Ronald St. John Macdonald.

Author:Hughes, Valerie
Position:Canadian Council on International Law former president - Obituary

As President of the Canadian Council on International Law (CCIL), it is my honor to make this tribute on behalf of the CCIL to Professor Ronald St. John Macdonald, who passed away on September 7, 2006.

When Professor Macdonald passed away a few months ago, we in the CCIL lost our founder, our Honorary President, and our most loyal supporter. We also lost our friend.

Thirty-five years ago, Professor Macdonald and a small group of Canadian international law scholars established the Canadian Council on International Law to promote the study and analysis in Canada of international legal issues. Professor Macdonald was elected Founding President. He remained a leading member and supporter of the CCIL for the rest of his life.

The CCIL held a special session to honor Professor Macdonald at our last annual conference in October 2006. It was a remarkable event. Contributors spoke of the profound influence that Professor Macdonald had not only on international law, but also on their lives, both personally and professionally. It became evident that Professor Macdonald had mentored and assisted many in their studies and careers in international law. We learned that the CCIL was only one of Professor Macdonald's creations, for he seems to have been responsible for launching countless international law careers in Canada and abroad.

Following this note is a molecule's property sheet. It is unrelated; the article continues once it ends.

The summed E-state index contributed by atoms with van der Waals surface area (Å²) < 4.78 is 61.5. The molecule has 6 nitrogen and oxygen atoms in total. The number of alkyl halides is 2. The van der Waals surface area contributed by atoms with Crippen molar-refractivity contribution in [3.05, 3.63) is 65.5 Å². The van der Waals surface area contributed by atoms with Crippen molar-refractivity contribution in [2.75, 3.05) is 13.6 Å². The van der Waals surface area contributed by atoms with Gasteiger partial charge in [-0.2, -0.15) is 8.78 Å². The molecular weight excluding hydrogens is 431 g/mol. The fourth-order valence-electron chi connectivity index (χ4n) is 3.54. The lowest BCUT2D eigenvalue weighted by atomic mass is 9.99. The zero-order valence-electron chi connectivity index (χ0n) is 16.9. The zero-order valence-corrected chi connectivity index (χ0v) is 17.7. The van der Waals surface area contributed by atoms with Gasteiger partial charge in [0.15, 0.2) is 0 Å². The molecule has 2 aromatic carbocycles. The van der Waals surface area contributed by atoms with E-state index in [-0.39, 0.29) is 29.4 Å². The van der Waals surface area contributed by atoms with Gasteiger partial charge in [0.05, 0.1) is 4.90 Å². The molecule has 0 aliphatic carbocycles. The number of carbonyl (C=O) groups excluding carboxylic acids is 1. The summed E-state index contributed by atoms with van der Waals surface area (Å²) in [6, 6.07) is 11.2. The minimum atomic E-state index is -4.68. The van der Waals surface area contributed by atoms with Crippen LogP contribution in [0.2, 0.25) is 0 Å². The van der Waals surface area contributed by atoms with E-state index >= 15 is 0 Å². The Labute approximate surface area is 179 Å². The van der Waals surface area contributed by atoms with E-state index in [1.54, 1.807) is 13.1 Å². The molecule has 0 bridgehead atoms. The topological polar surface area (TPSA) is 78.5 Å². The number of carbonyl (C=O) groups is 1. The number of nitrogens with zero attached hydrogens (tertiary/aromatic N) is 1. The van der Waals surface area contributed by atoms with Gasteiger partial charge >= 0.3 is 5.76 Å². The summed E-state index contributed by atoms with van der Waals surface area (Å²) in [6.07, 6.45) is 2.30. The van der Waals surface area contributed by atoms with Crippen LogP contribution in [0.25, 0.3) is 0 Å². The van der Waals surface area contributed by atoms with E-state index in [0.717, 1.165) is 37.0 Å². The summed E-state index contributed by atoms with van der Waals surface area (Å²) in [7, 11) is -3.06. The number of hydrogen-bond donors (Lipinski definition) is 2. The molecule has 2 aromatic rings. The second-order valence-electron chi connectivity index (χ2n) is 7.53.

The CCIL set up a page on its website where members could write tributes to Professor Macdonald. If you have a few moments, you would do well to read through the many essays and comments that tell the story of who was Professor Macdonald in a way no obituary ever could. Professor Macdonald's friends and admirers remembered so many special things about him and had come to know him in so many different ways. Many praised Professor Macdonald as a leading scholar and proponent of international law generally, and human rights law in particular. He contributed numerous articles and essays to various journals and books and was the impetus behind innumerable international law projects. Even during the last year of his life he was collaborating on yet another project he conceived dealing with the human fight to peace.

Some spoke of Professor Macdonald as an influential teacher of international law; graduates from Osgoode Hall (1955-1959), University of Western Ontario (1959-1961), University of Toronto (1961-1972) and Dalhousie Law School (1972-1990) had the good fortune of having him as professor and dean.

Some wrote of Professor...

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